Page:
about the need to recognise the importance of collusion to retail
profits. Most staff were regarded as being honest. The high market
share of respondent firms indicated that that if their perceptions
were accurate only for the companies studied then this would itself
indicate there was a large-scale national rate of collusion. Lastly,
there is an understanding based on a rational view of the criminal
that collusion is likely to be significant because it will normally
be safer than shoplifting or staff theft practised as separate autonomous
activities. Compared with conventional staff theft the employee
will not be found with goods or cash on his or her person. The customer
thief in collusive activity will have acted like a normal shopper
rather than a shoplifter and will be much less likely to attract
the suspicions of supervisors, managers, or security staff. This
apart, as collusion is a lower-risk activity than either staff or
customer theft, the rational criminal attempting to optimise gains
at low risk would be expected to desire a considerable level of
involvement in it.
Types of staff thief apprehended
80% of the sample of security managers the 'typical' staff thief
that they detected was usually someone who had been employed for
less than 12 months and was frequently a part timer. Detailed interviews
that most had carried out with staff thieves showed that thieves
usually admitted to starting to steal in the first few weeks of
their new job (sometimes being taught to steal by a co-worker) and
they would steal for about six months around which time they might
be caught. Someone stealing £40 per week would thus have stolen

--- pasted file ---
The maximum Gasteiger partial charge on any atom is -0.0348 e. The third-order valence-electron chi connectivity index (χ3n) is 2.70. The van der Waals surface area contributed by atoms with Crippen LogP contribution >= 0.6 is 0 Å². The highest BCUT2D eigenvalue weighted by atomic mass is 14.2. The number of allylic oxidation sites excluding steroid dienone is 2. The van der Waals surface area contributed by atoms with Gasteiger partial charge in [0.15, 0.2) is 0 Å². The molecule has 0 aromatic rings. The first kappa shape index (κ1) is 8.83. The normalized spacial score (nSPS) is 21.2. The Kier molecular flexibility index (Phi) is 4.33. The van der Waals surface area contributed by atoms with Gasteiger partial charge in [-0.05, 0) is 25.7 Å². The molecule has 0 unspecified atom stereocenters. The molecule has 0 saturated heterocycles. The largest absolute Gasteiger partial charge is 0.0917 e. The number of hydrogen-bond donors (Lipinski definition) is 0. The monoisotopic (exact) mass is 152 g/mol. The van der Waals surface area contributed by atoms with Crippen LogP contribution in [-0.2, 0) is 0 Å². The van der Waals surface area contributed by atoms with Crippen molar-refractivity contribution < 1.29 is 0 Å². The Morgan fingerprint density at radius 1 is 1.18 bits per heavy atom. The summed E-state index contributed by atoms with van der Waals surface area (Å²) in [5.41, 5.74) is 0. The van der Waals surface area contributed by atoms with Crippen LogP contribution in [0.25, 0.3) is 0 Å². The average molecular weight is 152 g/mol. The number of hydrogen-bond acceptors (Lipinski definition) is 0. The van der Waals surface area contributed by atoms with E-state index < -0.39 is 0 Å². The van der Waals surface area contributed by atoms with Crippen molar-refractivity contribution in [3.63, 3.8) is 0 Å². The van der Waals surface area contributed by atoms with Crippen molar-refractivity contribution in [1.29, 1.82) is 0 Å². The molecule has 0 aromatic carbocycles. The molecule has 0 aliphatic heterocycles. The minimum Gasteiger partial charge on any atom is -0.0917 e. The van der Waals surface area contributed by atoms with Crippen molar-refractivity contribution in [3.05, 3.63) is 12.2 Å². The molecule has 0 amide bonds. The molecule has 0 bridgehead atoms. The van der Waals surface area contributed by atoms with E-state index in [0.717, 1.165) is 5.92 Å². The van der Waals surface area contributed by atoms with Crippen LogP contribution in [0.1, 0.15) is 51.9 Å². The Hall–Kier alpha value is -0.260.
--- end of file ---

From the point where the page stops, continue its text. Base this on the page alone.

£1,000 in 25 weeks. Retail businesses have low net profit margins
in comparison with other types of company. If a retailer achieved
a net profit margin of 3%, the business will need to sell £33,333
more goods in order to replace the £1,000 that has been stolen.
If the Company has 30 such thieves, it will need to sell £1 million
extra to replace the missing money. This is the reason why few retailers
view staff theft as a legitimate perk of the job.
It is possible that the reason why so many new employees were apprehended
for theft is that they were not very good at it. A new member of
staff may not have learned to overcome the behavioural clues often
given off by thieves, he or she may not know the systems well enough
to cheat effectively and may not have been accepted by the workgroup
which might otherwise cover up for the thief.
More experienced employees may be continuing to steal for many years.
Forty percent of the sample reported that one quarter or more of
their total staff apprehensions were management grade, supervisor,
senior administrator and security officer - the very people entrusted
with guarding the company's assets. They usually had unsupervised
access to most parts of the building at unsocial hours and were
able to steal, often in conjunction with associates, over many months
or years. Whilst the novice thief would steal between £1,000 and
£2,000, they felt that the more experienced and senior employees
would probably steal more than £10,000 over a much longer period.
Retail Loss Prevention The Report goes on to discuss the main trends
in retail loss prevention.
Two comments on the Report, Fighting Retail Crime
'Somebody had got to say this, it's a major problem we face...I
have been through the whole Report to check that my company has
got a policy for every one of the problems you identified.'
(Security director for major retailer)
'This Report is wholly without foundation.'
(Spokesman from Union of Shop, Distributive, and Allied Workers